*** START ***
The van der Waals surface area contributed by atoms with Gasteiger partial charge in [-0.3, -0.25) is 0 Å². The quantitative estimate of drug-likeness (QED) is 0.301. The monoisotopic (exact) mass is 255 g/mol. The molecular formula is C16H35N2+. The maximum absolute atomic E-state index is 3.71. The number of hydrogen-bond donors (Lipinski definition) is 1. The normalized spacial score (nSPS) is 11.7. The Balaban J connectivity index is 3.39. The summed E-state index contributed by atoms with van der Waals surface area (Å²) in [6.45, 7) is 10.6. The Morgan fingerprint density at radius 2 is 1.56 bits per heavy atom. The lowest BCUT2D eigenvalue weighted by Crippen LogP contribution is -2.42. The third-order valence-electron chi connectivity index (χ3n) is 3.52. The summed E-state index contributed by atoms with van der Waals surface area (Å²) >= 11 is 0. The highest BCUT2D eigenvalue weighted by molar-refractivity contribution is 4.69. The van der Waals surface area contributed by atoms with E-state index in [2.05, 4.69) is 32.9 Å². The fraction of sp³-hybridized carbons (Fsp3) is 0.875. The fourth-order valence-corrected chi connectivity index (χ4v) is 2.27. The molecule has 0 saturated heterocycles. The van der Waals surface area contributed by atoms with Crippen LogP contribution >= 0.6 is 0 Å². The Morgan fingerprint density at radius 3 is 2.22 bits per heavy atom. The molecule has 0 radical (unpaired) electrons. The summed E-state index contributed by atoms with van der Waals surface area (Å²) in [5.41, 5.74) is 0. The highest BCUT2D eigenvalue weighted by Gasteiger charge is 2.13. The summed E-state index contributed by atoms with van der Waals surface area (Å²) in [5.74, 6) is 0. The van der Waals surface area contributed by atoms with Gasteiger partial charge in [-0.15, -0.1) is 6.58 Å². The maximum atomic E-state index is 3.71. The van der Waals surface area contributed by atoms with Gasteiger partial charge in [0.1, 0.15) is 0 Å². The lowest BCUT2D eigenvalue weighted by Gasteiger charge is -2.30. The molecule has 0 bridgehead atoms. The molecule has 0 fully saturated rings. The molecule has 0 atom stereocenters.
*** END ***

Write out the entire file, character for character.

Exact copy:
The van der Waals surface area contributed by atoms with Gasteiger partial charge in [-0.3, -0.25) is 0 Å². The quantitative estimate of drug-likeness (QED) is 0.301. The monoisotopic (exact) mass is 255 g/mol. The molecular formula is C16H35N2+. The maximum absolute atomic E-state index is 3.71. The number of hydrogen-bond donors (Lipinski definition) is 1. The normalized spacial score (nSPS) is 11.7. The Balaban J connectivity index is 3.39. The summed E-state index contributed by atoms with van der Waals surface area (Å²) in [6.45, 7) is 10.6. The Morgan fingerprint density at radius 2 is 1.56 bits per heavy atom. The lowest BCUT2D eigenvalue weighted by Crippen LogP contribution is -2.42. The third-order valence-electron chi connectivity index (χ3n) is 3.52. The summed E-state index contributed by atoms with van der Waals surface area (Å²) >= 11 is 0. The highest BCUT2D eigenvalue weighted by molar-refractivity contribution is 4.69. The van der Waals surface area contributed by atoms with E-state index in [2.05, 4.69) is 32.9 Å². The fraction of sp³-hybridized carbons (Fsp3) is 0.875. The fourth-order valence-corrected chi connectivity index (χ4v) is 2.27. The molecule has 0 saturated heterocycles. The van der Waals surface area contributed by atoms with Crippen LogP contribution >= 0.6 is 0 Å². The Morgan fingerprint density at radius 3 is 2.22 bits per heavy atom. The molecule has 0 radical (unpaired) electrons. The summed E-state index contributed by atoms with van der Waals surface area (Å²) in [5.41, 5.74) is 0. The highest BCUT2D eigenvalue weighted by Gasteiger charge is 2.13. The summed E-state index contributed by atoms with van der Waals surface area (Å²) in [5.74, 6) is 0. The van der Waals surface area contributed by atoms with Gasteiger partial charge in [-0.15, -0.1) is 6.58 Å². The maximum atomic E-state index is 3.71. The van der Waals surface area contributed by atoms with Gasteiger partial charge in [0.1, 0.15) is 0 Å². The lowest BCUT2D eigenvalue weighted by Gasteiger charge is -2.30. The molecule has 0 bridgehead atoms. The molecule has 0 fully saturated rings. The molecule has 0 atom stereocenters.